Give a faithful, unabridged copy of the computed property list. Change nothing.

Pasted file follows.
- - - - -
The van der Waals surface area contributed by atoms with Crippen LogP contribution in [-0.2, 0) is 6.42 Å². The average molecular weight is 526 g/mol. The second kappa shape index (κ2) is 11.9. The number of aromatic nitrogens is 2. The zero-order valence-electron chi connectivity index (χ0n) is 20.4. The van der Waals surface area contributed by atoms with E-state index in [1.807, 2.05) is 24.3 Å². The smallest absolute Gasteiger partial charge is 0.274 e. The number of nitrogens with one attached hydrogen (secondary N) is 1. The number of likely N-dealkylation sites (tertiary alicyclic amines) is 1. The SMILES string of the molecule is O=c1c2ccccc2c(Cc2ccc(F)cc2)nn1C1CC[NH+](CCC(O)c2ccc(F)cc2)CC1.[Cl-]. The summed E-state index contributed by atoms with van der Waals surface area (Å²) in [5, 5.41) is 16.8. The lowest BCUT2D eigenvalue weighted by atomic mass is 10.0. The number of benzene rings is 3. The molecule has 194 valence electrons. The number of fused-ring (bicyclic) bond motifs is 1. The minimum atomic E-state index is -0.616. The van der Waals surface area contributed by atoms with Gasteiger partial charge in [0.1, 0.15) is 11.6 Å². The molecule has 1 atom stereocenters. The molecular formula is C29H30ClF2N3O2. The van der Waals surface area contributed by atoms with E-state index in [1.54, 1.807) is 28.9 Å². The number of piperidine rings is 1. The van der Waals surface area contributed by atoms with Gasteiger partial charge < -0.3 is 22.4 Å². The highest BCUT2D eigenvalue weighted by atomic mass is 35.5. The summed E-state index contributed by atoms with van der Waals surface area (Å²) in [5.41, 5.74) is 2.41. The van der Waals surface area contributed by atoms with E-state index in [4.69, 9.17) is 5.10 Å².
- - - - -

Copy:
The van der Waals surface area contributed by atoms with Crippen LogP contribution in [-0.2, 0) is 6.42 Å². The average molecular weight is 526 g/mol. The second kappa shape index (κ2) is 11.9. The number of aromatic nitrogens is 2. The zero-order valence-electron chi connectivity index (χ0n) is 20.4. The van der Waals surface area contributed by atoms with E-state index in [1.807, 2.05) is 24.3 Å². The smallest absolute Gasteiger partial charge is 0.274 e. The number of nitrogens with one attached hydrogen (secondary N) is 1. The number of likely N-dealkylation sites (tertiary alicyclic amines) is 1. The SMILES string of the molecule is O=c1c2ccccc2c(Cc2ccc(F)cc2)nn1C1CC[NH+](CCC(O)c2ccc(F)cc2)CC1.[Cl-]. The summed E-state index contributed by atoms with van der Waals surface area (Å²) in [5, 5.41) is 16.8. The lowest BCUT2D eigenvalue weighted by atomic mass is 10.0. The number of benzene rings is 3. The molecule has 194 valence electrons. The number of fused-ring (bicyclic) bond motifs is 1. The minimum atomic E-state index is -0.616. The van der Waals surface area contributed by atoms with Gasteiger partial charge in [0.1, 0.15) is 11.6 Å². The molecule has 1 atom stereocenters. The molecular formula is C29H30ClF2N3O2. The van der Waals surface area contributed by atoms with E-state index in [1.54, 1.807) is 28.9 Å². The number of piperidine rings is 1. The van der Waals surface area contributed by atoms with Gasteiger partial charge < -0.3 is 22.4 Å². The highest BCUT2D eigenvalue weighted by atomic mass is 35.5. The summed E-state index contributed by atoms with van der Waals surface area (Å²) in [5.41, 5.74) is 2.41. The van der Waals surface area contributed by atoms with E-state index in [4.69, 9.17) is 5.10 Å².